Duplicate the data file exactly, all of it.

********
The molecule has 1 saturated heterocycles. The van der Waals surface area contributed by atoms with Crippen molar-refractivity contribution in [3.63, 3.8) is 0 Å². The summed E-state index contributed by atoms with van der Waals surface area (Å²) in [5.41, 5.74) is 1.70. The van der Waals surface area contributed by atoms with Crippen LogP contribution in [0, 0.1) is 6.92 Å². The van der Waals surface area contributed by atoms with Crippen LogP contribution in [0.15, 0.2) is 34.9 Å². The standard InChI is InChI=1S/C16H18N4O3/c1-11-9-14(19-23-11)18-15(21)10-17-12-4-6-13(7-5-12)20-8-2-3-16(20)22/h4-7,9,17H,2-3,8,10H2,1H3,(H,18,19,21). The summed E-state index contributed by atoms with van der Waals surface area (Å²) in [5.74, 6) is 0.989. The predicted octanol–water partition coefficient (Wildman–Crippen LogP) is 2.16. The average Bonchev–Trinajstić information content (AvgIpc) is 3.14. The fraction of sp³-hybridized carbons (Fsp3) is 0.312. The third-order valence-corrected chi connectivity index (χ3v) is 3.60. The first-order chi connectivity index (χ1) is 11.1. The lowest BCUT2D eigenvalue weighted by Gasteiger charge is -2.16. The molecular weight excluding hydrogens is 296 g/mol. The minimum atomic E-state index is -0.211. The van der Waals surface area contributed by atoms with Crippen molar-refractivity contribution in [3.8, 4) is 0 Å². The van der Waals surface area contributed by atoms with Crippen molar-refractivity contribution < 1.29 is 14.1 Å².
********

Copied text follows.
The molecule has 1 saturated heterocycles. The van der Waals surface area contributed by atoms with Crippen molar-refractivity contribution in [3.63, 3.8) is 0 Å². The summed E-state index contributed by atoms with van der Waals surface area (Å²) in [5.41, 5.74) is 1.70. The van der Waals surface area contributed by atoms with Crippen LogP contribution in [0, 0.1) is 6.92 Å². The van der Waals surface area contributed by atoms with Crippen LogP contribution in [0.15, 0.2) is 34.9 Å². The standard InChI is InChI=1S/C16H18N4O3/c1-11-9-14(19-23-11)18-15(21)10-17-12-4-6-13(7-5-12)20-8-2-3-16(20)22/h4-7,9,17H,2-3,8,10H2,1H3,(H,18,19,21). The summed E-state index contributed by atoms with van der Waals surface area (Å²) in [5.74, 6) is 0.989. The predicted octanol–water partition coefficient (Wildman–Crippen LogP) is 2.16. The average Bonchev–Trinajstić information content (AvgIpc) is 3.14. The fraction of sp³-hybridized carbons (Fsp3) is 0.312. The third-order valence-corrected chi connectivity index (χ3v) is 3.60. The first-order chi connectivity index (χ1) is 11.1. The lowest BCUT2D eigenvalue weighted by Gasteiger charge is -2.16. The molecular weight excluding hydrogens is 296 g/mol. The minimum atomic E-state index is -0.211. The van der Waals surface area contributed by atoms with Crippen molar-refractivity contribution in [3.8, 4) is 0 Å². The van der Waals surface area contributed by atoms with Crippen molar-refractivity contribution < 1.29 is 14.1 Å².